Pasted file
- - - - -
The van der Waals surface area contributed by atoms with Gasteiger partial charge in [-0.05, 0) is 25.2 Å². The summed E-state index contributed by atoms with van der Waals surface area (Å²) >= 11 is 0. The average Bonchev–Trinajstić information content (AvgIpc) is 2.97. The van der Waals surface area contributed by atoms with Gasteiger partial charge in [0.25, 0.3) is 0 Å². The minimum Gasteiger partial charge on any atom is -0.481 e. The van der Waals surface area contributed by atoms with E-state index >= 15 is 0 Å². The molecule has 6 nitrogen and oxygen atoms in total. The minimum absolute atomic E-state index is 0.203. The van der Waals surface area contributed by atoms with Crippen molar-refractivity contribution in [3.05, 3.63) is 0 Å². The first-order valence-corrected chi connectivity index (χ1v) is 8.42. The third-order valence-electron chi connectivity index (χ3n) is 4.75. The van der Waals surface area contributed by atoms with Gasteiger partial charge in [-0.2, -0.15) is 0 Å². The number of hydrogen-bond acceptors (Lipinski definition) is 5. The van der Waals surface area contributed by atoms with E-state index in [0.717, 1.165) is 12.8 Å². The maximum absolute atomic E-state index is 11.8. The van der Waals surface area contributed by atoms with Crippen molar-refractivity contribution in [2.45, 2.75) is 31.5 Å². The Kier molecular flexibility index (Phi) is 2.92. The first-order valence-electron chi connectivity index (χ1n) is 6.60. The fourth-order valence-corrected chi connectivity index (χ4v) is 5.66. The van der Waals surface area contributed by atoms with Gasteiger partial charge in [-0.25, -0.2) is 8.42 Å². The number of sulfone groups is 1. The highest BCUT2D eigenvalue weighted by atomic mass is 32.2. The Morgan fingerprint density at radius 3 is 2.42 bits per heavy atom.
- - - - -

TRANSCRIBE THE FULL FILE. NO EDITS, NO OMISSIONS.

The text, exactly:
The van der Waals surface area contributed by atoms with Gasteiger partial charge in [-0.05, 0) is 25.2 Å². The summed E-state index contributed by atoms with van der Waals surface area (Å²) >= 11 is 0. The average Bonchev–Trinajstić information content (AvgIpc) is 2.97. The van der Waals surface area contributed by atoms with Gasteiger partial charge in [0.25, 0.3) is 0 Å². The minimum Gasteiger partial charge on any atom is -0.481 e. The van der Waals surface area contributed by atoms with E-state index >= 15 is 0 Å². The molecule has 6 nitrogen and oxygen atoms in total. The minimum absolute atomic E-state index is 0.203. The van der Waals surface area contributed by atoms with Crippen molar-refractivity contribution in [3.05, 3.63) is 0 Å². The first-order valence-corrected chi connectivity index (χ1v) is 8.42. The third-order valence-electron chi connectivity index (χ3n) is 4.75. The van der Waals surface area contributed by atoms with Gasteiger partial charge in [-0.2, -0.15) is 0 Å². The number of hydrogen-bond acceptors (Lipinski definition) is 5. The van der Waals surface area contributed by atoms with E-state index in [0.717, 1.165) is 12.8 Å². The maximum absolute atomic E-state index is 11.8. The van der Waals surface area contributed by atoms with Crippen molar-refractivity contribution in [2.45, 2.75) is 31.5 Å². The Kier molecular flexibility index (Phi) is 2.92. The first-order valence-electron chi connectivity index (χ1n) is 6.60. The fourth-order valence-corrected chi connectivity index (χ4v) is 5.66. The van der Waals surface area contributed by atoms with Gasteiger partial charge in [-0.25, -0.2) is 8.42 Å². The number of sulfone groups is 1. The highest BCUT2D eigenvalue weighted by atomic mass is 32.2. The Morgan fingerprint density at radius 3 is 2.42 bits per heavy atom.